Admittedly, I picked up Dr. Mütter’s Marvels: A True Tale of Intrigue and Innovation at the Dawn of Modern Medicine by Cristin O’Keefe Aptowicz a few years ago because of the cover. I thought this book was going to be about a doctor in the 1800s and the crazy cases he saw and the surgeries he performed on people with serious deformities. But what I got instead was a book that was dedicated to showcasing Dr. Thomas Dent Mütter’s revolutionary thinking and beliefs when it came to patient care and medical student teaching. In the mid-1800s, Philadelphia may have been a rapidly-growing, modern city, but it was also an incredibly dangerous place. During this time, asthma, a broken bone, or a rotten tooth could just as easily kill you as yellow fever, cholera, or smallpox. Amidst all of this, Philadelphia was also the city with one of the oldest and most renowned medical schools in the country – the University of Pennsylvania. However, compared to what we expect of medical school graduates these days, very little was required of students in those days. Students often graduated with as little as a year or two of schooling, and essentially no practical, hands-on experience with patients. It should come as no surprise that patients were treated simply as cases, with little attachment or care shown to them by doctors. It was not a good time to fall ill.
Based on what is known about Thomas Dent Mütter’s early school days, one would be surprised that he became a doctor, let alone one so sought-after for both his skill and compassion. Young Mütter was an erratic individual, who often skipped out on classes and spent far too much money on clothes. However, an encounter with a small-town doctor who was transparent about Mütter’s lifelong lung condition changed his course of direction. From then on, he dedicated himself to medical school and learning as much as he could from experts. Even still, Mütter wasn’t immediately successful as a doctor in such a busy city where ‘coming from the right family’ held a lot of weight. It wasn’t until he was asked to step in and teach an ailing professor’s classes that Mütter began to make a name for himself. Students of his often commented on how “dynamic and effortless” his teaching style was; he was able to seamlessly transition between the foundations of the material and the more complex topics. Not only that, but Mütter did what almost no other teacher did back then – his lectures were a place of discussion and critical thinking, not just a place where students were talked at. His charisma and energy, combined with the numerous and varied medical specimens he collected through his career further helped capture the attention and respect of his students. Perhaps most importantly, Mütter was a strong advocate for providing medical students with hands-on experience with patients and always had his students help him in his clinic; an idea that was not that common among his colleagues.
Mütter wasn’t just revolutionary with how he taught, but also in his medical practice. In a time where doctors completely scoffed at the idea of contagion and a bloody apron was a sign of high-demand and respect, Mütter was one of the few who understood the role doctors had in spreading diseases and infections. He was fastidiously clean whenever he treated or performed surgery on patients. As a result, he could perform innovative and life-changing plastic surgeries that had unheard of success and survival rates. His uncanny surgical skills and willingness to think outside of the box helped him create procedures that are still used over 150 years later. Despite how much he contributed to the actual practice and advancement of surgery, arguably his biggest contribution was in overall patient care. Prior to Mütter championing treating patients as humans and spending extensive time with them before, during, and after surgeries, surgical patients were only seen by doctors during the procedure and very little was explained to them. When most of his colleagues held disdain and suspicion for ether when it became available in the 1840s, he strongly advocated for its use in surgeries so that patients no longer had to suffer incredible pain. Even with all of his surgical skill, he was still rational about what would and would not increase a patient’s chances of survival or quality of life; just because he could perform a surgery didn’t mean he would if it didn’t benefit the patient. Overall, he was a compassionate man who just wanted to ease the suffering of those he treated.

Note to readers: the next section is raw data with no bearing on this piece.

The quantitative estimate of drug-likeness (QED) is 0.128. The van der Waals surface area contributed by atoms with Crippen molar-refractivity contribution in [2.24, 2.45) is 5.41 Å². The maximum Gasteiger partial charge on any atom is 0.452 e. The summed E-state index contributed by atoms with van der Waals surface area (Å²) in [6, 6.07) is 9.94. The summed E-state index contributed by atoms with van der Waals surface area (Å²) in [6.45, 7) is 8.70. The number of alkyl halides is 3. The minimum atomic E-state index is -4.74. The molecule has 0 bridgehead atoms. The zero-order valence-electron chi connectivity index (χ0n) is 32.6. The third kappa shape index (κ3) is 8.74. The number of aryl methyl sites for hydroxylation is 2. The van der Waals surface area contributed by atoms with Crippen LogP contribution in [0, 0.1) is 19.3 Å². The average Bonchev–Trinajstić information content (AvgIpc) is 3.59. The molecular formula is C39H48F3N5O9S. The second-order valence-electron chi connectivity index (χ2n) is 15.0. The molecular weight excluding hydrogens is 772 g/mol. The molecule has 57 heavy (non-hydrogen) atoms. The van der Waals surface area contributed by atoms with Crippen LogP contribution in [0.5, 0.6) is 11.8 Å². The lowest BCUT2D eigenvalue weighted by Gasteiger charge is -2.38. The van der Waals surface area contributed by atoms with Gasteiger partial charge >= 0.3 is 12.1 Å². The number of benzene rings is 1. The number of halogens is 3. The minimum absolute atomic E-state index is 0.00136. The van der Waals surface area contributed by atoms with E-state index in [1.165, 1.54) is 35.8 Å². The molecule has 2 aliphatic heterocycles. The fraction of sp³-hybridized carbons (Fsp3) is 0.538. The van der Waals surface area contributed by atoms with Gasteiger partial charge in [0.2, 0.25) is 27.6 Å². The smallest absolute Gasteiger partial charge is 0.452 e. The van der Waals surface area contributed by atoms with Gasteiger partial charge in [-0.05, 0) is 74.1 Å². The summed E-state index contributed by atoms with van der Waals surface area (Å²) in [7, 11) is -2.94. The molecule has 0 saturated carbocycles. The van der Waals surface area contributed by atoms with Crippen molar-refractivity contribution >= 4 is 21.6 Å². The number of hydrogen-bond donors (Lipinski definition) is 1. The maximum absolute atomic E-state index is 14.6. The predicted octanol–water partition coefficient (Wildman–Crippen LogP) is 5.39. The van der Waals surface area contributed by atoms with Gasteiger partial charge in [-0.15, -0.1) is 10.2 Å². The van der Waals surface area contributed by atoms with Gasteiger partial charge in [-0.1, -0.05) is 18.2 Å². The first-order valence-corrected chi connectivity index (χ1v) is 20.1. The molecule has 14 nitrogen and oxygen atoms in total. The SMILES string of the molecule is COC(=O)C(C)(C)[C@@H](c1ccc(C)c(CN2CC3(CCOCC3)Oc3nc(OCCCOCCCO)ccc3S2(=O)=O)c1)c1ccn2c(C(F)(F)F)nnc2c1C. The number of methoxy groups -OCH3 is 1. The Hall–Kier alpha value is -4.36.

Thomas Dent Mütter’s name eventual became very well-known and his skills as a surgeon were highly sought after across the country, as well as internationally. Unfortunately, because he died young, he never got to write a textbook to permanently record all he knew. However, his legacy lives on in the ideologies he instilled in the thousands of medical students he taught. When people spoke of him after his death, they spoke more often of his compassion and the attention he brought to his patients, making sure they understood what they were going through and what every step of the surgery would be. One of his students would go on to refine ether manufacturing and administration, form a pharmaceutical company (now called Bristol-Myers-Squibb), and advocate for precise labeling of ingredients. The latter would lead to the Pure Food and Drug Act of 1906, which then became the basis for the Food and Drug Administration. Another student of Mütter’s started the Children’s Hospital of Philadelphia after seeing how poorly and improperly children were treated in adult hospitals. Mütter was vocal about his belief that a doctor should be a good human who treated their patients with respect and care, and this belief has trickled down through time and generations of doctors to today’s modern medicine.